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Sino-Taiwanese rapprochement: Taiwan disposes of its dictator

Nobody wants statues and busts of Chiang Kai-shek anymore. Now they are supposed to attract tourists to a park. Sino-Taiwanese rapprochement in times of crisis.

Statues of Chiang Kai-shek are said to find their final resting place in a theme park. Image: dpa

A dictator is disposed of. Seventy kilometers south of the capital Taipei, in the middle of the tropical hills of Taiwan, Generalissimo Chiang Kai-shek finds his final resting place in a bizarre sculpture park. The former ruler smiles at the visitors one hundred and forty-one times in stone and bronze, sometimes larger than life in uniform on horseback, sometimes in civilian clothes on a stately armchair. A little further on, Chiangs are grouped with hats, books or walking sticks in hand on the accurately mowed lawn. Along the way: busts like cloned heads.

The sculptures tell of the transience of power - and the astonishing changes that Taiwan, with its 23 million inhabitants, is currently experiencing. When Chiang ruled the island with his military from 1949 to 1975, he dreamed of retaking mainland China, which he had lost to Mao Zedong in the civil war. His hatred of the communists was great: anyone he suspected of sympathizing with them was imprisoned.

Today, his successor, Ma Ying-jeou, who took office almost a year ago, seeks to come to terms with the Chinese Communist Party. Otherwise the island could not survive economically and politically against the overwhelming power of the People's Republic with its 1.3 billion people, he says.

At the same time, the Taiwanese are trying to come to terms with their own past - often in a very pragmatic way: the statues in the park on Cihusee originally come from all parts of the island. Schools, libraries and other institutions wanted to get rid of them because Chiang had ruled with an iron fist.

The enterprising government of Taoyuan County saw this as an opportunity - and created the sculpture cemetery next to Chiang's mausoleum as a new tourist attraction. It is reminiscent of Moscow's Gorki Park, where the Russians have erected many monuments to Lenin, Stalin and Brezhnev since the end of the Soviet era. Meanwhile, more and more visitors from the People's Republic are mingling between the tourists who photograph themselves in front of the Chiang statues. The mainlanders have been allowed to come to the island with tour groups since last year. If you want to travel back and forth, you no longer need to postpone time-consuming stopovers in Hong Kong or Macau, as was previously required. Tourism is set to revive Taiwan's crisis-ridden economy.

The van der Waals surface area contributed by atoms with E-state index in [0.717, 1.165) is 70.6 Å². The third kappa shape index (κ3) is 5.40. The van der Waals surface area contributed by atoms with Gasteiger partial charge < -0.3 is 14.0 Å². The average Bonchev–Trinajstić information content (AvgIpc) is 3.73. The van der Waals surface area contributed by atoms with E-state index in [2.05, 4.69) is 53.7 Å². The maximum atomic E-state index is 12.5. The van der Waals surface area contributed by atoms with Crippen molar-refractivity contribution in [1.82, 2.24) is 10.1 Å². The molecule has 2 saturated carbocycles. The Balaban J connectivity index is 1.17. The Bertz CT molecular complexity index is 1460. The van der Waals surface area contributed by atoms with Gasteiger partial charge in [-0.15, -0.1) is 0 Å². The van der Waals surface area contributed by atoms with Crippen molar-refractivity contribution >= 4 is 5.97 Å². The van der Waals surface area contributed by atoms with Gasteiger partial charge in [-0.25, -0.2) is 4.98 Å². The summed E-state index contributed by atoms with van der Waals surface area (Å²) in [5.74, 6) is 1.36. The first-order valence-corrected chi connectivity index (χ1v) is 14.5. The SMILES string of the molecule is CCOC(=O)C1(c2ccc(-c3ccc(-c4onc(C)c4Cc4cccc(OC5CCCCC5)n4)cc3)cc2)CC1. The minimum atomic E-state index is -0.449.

Just a few days ago, Beijing and Taipei decided to increase the number of direct flights a week from 180 to 270. Banks will also be allowed to cooperate in the future. This is supposed to make the work of the many Taiwanese companies that have invested billions in the People's Republic in the past few years - despite warnings from then President Chen Shui-bian, who feared that China would be too economically dependent on China. Now the authorities should be able to better protect investors. For the first time, the judiciary on both sides will work together. In the face of global fear of a catastrophic flu epidemic, which has grown with the H1N1 virus outbreak in Mexico, Beijing has given up its opposition to Taiwan being represented in the World Health Assembly (WHA). However, the Taiwanese are only allowed to attend as "observers" under the name Chinese Taipei, and the permit must be renewed every year. But for Taiwan Mainland Affairs Director Lai Schin-yuan, it is an "important first step".

At the sculpture cemetery next to the Chiang mausoleum, another remarkable sight awaits the tourists: For the first time in a few days, the secret command center, from which the generalissimo planned the reconquest of China in the sixties, can be visited.

Most popular in the souvenir shop are cartoons of the dictator and his son and political heir Chiang Ching-kuo, who abolished Taiwan's military law in the 1980s. "I'm overwhelmed and speechless," says a mainland tourist. At school he once learned that Chiang was a "traitor" and "enemy" of the fatherland. Maybe he'll buy a Chiang T-shirt now.